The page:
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            Drug development: Raise standards for preclinical cancer research.

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              Inhibition of Hedgehog signaling enhances delivery of chemotherapy in a mouse model of pancreatic cancer.

              Pancreatic ductal adenocarcinoma (PDA) is among the most lethal human cancers in part because it is insensitive to many chemotherapeutic drugs. Studying a mouse model of PDA that is refractory to the clinically used drug gemcitabine, we found that the tumors in this model were poorly perfused and poorly vascularized, properties that are shared with human PDA. We tested whether the delivery and efficacy of gemcitabine in the mice could be improved by coadministration of IPI-926, a drug that depletes tumor-associated stromal tissue by inhibition of the Hedgehog cellular signaling pathway. The combination therapy produced a transient increase in intratumoral vascular density and intratumoral concentration of gemcitabine, leading to transient stabilization of disease. Thus, inefficient drug delivery may be an important contributor to chemoresistance in pancreatic cancer.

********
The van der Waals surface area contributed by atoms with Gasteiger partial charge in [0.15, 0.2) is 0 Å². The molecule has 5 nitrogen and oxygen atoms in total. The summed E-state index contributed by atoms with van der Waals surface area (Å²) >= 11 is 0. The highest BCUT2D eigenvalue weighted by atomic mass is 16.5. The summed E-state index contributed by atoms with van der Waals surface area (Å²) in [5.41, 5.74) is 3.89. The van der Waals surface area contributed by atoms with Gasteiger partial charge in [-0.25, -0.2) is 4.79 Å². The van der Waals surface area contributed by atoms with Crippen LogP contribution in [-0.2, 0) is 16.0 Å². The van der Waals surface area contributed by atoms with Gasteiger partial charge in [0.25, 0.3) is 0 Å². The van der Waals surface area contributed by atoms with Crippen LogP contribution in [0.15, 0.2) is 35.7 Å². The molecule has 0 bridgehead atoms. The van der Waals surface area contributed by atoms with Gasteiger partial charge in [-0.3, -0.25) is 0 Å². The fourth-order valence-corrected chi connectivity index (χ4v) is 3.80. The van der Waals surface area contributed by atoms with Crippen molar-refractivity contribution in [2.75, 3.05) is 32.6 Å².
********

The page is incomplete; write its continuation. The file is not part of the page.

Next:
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                Author and article information

                Journal
                Open Biol
                Open Biol
                RSOB
                royopenbio
                Open Biology
                The Royal Society
                2046-2441
                August 2018
                1 August 2018
                1 August 2018
                : 8
                : 8
                Affiliations
                Children's Research Institute , Children's Mercy Kansas City, 2401 Gillham Road, Kansas City, MI 64108, USA
                Author notes
                rsob180098
                10.1098/rsob.180098
                6119869
                30068568
                © 2018 The Authors.

                Published by the Royal Society under the terms of the Creative Commons Attribution License http://creativecommons.org/licenses/by/4.0/, which permits unrestricted use, provided the original author and source are credited.

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                August 2018

                Life sciences

                unconscious bias, reproducibility, hedgehog pathway, cancer, translational research